Hanson Search talks to Michael Kambeck, Partner at BOLDT Germany on the impact of Covid-19

Welcome to our ‘Getting Business Back’ series, where we talk to industry leaders from agency and inhouse backgrounds about the impact of COVID-19 on their businesses and the steps they are taking as we move out of the crisis. Here, we sat down (virtually) with Michael Kambeck, Partner, BOLDT.

Michael Kambeck, BOLDT

What impact has COVID-19 had on your business? And what impact has it had on your sector as a whole?

Uncertainty is never good for business and COVID-19 has created a tonne of uncertainties. As a result many companies, especially B2B clients, have delayed new projects and larger corporate campaigns until there is more certainty regarding the recent increase in cases of COVID-19.

That said, at BOLDT, we have not seen a slowdown in our political and public affairs work.

Laws are still being made and businesses still need to engage with politicians. It's been amazing to see political stakeholders, who would have never agreed to a phone conversation before COVID-19, now having online meetings on Google Meets or Zoom. They're engaging with companies in this way now as if it was the most natural thing on the planet.  And of course, not surprisingly, there has also been an increase in businesses needing help with crisis communications.

Luckily at BOLDT, we are doing well and in fact, had a record year in 2020.  We opened new offices in Germany and the UK and have made several recent hires to strengthen our team.

As a result of COVID-19 organisations have had to move faster than ever before to problem solve and navigate the crisis. How has this pushed your organisation and industry forward positively and which of those measures taken would you like to remain in place post pandemic?

The biggest change is that people perceive talking to each other through a screen as natural now. I wouldn't call it a new technical tool because it's been there for years, but people haven't been using it. Maybe the most repeated sentence of 2020 was “you‘re on mute!“

Which of your values/your companies values has truly come to life since the beginning of this crisis?

One of BOLDT’s key values is perseverance, which has been tested given we work across borders and offices everyday. During the COVID-19 crisis we have really come together, even more strongly, and our seamless cross border collaboration has seriously intensified to the benefit of our clients.

Internal communication has never been more business critical. How has your business engaged with its employees and what changes in culture has it resulted in? 

During the first lockdown everyone worried about what was happening. We wanted to do something positive and so we supported the "Stay in, reach out!" campaign. Everyone filmed themselves in their home office and we put together a video asking people to stay in but to reach out to people who were in need. I think in 2020 we grew together as everyone was experiencing the same situation, which brought us closer together - both personally and professionally.

What  challenges  have you faced leading people remotely and how have you had to adapt your style?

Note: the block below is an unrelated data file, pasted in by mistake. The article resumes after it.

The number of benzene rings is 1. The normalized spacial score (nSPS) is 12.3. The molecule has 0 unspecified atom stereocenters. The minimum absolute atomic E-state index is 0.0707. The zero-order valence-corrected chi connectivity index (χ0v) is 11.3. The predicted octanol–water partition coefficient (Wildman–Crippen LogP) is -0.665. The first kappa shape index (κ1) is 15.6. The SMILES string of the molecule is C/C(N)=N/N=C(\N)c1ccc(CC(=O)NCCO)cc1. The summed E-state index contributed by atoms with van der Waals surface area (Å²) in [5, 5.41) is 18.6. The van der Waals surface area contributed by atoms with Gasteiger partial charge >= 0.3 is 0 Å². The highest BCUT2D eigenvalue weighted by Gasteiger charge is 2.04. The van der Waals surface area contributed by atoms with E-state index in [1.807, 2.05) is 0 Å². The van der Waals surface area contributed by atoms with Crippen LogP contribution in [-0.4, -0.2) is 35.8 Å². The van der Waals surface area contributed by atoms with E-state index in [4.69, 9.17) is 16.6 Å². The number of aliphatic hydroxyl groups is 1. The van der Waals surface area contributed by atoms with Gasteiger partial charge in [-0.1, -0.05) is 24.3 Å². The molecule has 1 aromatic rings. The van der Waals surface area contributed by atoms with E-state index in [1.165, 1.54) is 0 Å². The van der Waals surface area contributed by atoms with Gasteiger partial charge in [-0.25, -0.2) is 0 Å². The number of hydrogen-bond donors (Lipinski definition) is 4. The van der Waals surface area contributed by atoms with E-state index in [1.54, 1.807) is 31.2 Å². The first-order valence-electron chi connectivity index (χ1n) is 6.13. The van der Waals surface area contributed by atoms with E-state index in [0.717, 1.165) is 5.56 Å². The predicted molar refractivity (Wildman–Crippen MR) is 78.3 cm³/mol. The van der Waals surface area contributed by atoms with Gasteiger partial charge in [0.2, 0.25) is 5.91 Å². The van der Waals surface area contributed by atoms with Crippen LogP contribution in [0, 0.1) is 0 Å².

Internally, there wasn’t so much change, as we regularly work through video calls given our international network. I think the bigger change was with the outside world. It has now become easier to work with external clients and service providers using Google Docs and other tools, which were only partially acceptable before. Previously clients would send you an email with an attachment and then would ask you to have a phone call. Now we can work on the same document, which is so much faster and much more efficient.

Are there any businesses you feel have communicated particularly well during the crisis?

I think the biggest trend in corporate communications we have seen was that companies had a reflex to cut budgets during the crisis. I understand, if you are in the finance department and you‘re asked to save money, you cut back on external resources quickly, send freelancers home and cut marketing budgets. But this is a strategic mistake, as by cutting back on communications, you’re not going to help your bottom line in the coming 12 months.

As companies move from reacting to mitigating the impact of the outbreak, what is your strategy to move forward over the coming months?

Luckily for us we are in a good position and we expect quite a strong growth in 2021, especially in Q2 or Q3. We are getting ready for this time and we're advising our clients to do the same. For example, in Germany we have actually shifted some resources into marketing. We have created #BOLDTalk, a social media format to discuss communications and political hot topics. We made this investment to reach out to people in the industry and to brand ourselves. We chose to invest money in this area because we expect that in the middle of 2021, business activities will pick up.

What do you feel are the major communications challenges once the recovery begins?

For businesses who wait to start communicating with current/potential clients, there will likely be an oversaturation in the PR and marketing market in June or July. This is because if everyone starts at the same time we will have exactly the opposite situation that we had in the first lockdown, this time with a crowded communications market. In my view it’s better to get going a bit earlier. Businesses waiting for the first growth statistics and/or an upswing in the labour market will most likely have missed the starting gun.


Posted on 11.01.2021

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